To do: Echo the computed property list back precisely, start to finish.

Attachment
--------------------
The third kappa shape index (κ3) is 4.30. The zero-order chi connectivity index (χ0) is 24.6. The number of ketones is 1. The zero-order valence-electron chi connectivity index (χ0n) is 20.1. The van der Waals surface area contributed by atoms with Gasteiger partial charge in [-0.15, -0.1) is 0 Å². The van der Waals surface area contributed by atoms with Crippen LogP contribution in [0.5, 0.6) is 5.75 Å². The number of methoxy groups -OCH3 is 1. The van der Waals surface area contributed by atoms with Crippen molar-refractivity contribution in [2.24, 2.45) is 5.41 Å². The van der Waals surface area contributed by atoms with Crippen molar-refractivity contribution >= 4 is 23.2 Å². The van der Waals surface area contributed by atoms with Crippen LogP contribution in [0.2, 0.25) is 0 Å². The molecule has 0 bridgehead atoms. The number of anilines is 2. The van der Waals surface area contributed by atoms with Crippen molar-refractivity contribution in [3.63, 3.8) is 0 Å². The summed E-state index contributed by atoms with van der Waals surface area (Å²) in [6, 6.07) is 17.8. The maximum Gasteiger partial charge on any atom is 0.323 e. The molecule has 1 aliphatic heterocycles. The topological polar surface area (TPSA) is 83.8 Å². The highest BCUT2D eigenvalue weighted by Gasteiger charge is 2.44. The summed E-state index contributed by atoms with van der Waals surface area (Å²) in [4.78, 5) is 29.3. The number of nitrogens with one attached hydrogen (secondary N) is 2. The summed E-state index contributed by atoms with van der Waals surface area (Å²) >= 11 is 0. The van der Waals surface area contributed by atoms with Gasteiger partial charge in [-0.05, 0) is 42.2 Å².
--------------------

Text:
The third kappa shape index (κ3) is 4.30. The zero-order chi connectivity index (χ0) is 24.6. The number of ketones is 1. The zero-order valence-electron chi connectivity index (χ0n) is 20.1. The van der Waals surface area contributed by atoms with Gasteiger partial charge in [-0.15, -0.1) is 0 Å². The van der Waals surface area contributed by atoms with Crippen LogP contribution in [0.5, 0.6) is 5.75 Å². The number of methoxy groups -OCH3 is 1. The van der Waals surface area contributed by atoms with Crippen molar-refractivity contribution in [2.24, 2.45) is 5.41 Å². The van der Waals surface area contributed by atoms with Crippen molar-refractivity contribution >= 4 is 23.2 Å². The van der Waals surface area contributed by atoms with Crippen LogP contribution in [0.2, 0.25) is 0 Å². The molecule has 0 bridgehead atoms. The number of anilines is 2. The van der Waals surface area contributed by atoms with Crippen molar-refractivity contribution in [3.63, 3.8) is 0 Å². The summed E-state index contributed by atoms with van der Waals surface area (Å²) in [6, 6.07) is 17.8. The maximum Gasteiger partial charge on any atom is 0.323 e. The molecule has 1 aliphatic heterocycles. The topological polar surface area (TPSA) is 83.8 Å². The highest BCUT2D eigenvalue weighted by Gasteiger charge is 2.44. The summed E-state index contributed by atoms with van der Waals surface area (Å²) in [4.78, 5) is 29.3. The number of nitrogens with one attached hydrogen (secondary N) is 2. The summed E-state index contributed by atoms with van der Waals surface area (Å²) >= 11 is 0. The van der Waals surface area contributed by atoms with Gasteiger partial charge in [-0.05, 0) is 42.2 Å².